No Obligation To Offer Light-Duty Job To Pregnant Officer

No Obligation To Offer Light-Duty Job To Pregnant Officer

Geralyn Larsen is a patrol officer for the Township of Branchburg, New Jersey. In June 2001, the Department eliminated its light-duty work policy. On December 9, 2002, Larsen learned from her fertility specialist that she was pregnant. The doctor gave her a note confirming her pregnancy and restricting her to light duty.

Citing its policy of not having light-duty jobs, the Department declined to make available a light-duty job to Larsen. The Township did offer Larsen a part-time job, but she declined it because the salary was less than a police officer’s salary.

The Township then offered Larsen a full-time position in the tax assessor’s office. Rejecting the offer, Larsen brought a lawsuit alleging that she had a disability protected under the New Jersey Law Against Discrimination (LAD), and that the Department’s failure to offer her a light-duty job violated the LAD.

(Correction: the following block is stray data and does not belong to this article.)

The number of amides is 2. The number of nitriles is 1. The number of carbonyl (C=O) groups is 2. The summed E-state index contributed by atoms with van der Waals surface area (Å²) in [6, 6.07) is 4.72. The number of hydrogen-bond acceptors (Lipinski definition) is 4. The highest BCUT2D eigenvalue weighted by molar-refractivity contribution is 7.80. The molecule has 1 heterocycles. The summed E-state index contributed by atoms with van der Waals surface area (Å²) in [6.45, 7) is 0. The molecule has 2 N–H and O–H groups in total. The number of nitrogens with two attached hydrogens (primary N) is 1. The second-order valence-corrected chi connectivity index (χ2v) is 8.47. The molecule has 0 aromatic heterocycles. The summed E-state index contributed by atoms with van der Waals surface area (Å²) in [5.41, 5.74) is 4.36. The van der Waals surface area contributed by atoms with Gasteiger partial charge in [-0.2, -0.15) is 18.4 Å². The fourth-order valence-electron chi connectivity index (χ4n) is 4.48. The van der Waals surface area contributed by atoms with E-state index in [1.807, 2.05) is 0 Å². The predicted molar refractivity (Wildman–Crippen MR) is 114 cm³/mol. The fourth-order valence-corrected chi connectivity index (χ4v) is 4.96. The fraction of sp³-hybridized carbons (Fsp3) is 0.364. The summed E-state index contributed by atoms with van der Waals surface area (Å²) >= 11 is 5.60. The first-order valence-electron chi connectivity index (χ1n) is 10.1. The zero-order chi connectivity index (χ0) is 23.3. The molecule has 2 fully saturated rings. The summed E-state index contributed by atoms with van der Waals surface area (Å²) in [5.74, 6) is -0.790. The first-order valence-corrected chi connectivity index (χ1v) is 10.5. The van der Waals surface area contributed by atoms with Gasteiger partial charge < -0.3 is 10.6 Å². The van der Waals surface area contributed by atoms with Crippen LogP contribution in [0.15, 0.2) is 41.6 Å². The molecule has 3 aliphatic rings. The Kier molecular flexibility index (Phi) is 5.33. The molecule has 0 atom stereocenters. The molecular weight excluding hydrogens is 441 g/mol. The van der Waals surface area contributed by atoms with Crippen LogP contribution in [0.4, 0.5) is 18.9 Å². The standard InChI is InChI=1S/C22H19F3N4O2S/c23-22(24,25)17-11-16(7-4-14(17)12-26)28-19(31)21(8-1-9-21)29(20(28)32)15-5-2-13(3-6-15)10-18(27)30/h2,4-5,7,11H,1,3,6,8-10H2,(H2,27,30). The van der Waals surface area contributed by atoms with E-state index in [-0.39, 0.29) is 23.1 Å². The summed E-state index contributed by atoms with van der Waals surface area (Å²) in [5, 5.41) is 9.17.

A court rejected Larsen’s arguments. The Court began with the proposition that Larsen was not in fact disabled. The Court observed that “a normal pregnancy, absent complications, is not a physical disability or infirmity caused by a bodily injury, birth defect, or illness. Thus, a normal pregnancy is neither an illness nor an injury, and Larsen has failed to establish a prima facie case of disability discrimination.”

Larsen also argued that even if she had not suffered from a disability as defined in the LAD, the Township perceived her as suffering from a qualifying disability. The Court acknowledged that “it is not disputed that those perceived as suffering from a particular disability are as much within the protected class as those who are actually disabled.” However, the Court refused to accept the rest of Larsen’s argument. The Court held that “such claims are premised on the defendant perceiving the plaintiff as having a physical or mental condition that would qualify the person as disabled under the LAD if the condition actually existed. Here, the Township perceived Larsen as undergoing a normal pregnancy which, as previously stated, does not qualify as a disability under the LAD. Accordingly, we are satisfied that the trial court properly dismissed Larsen’s perceived disability claim.”

Larsen v. Town of Branchburg, New Jersey, 2007 WL 135706 (N.J. Super. 2007).

This article appears in the March 2007 issue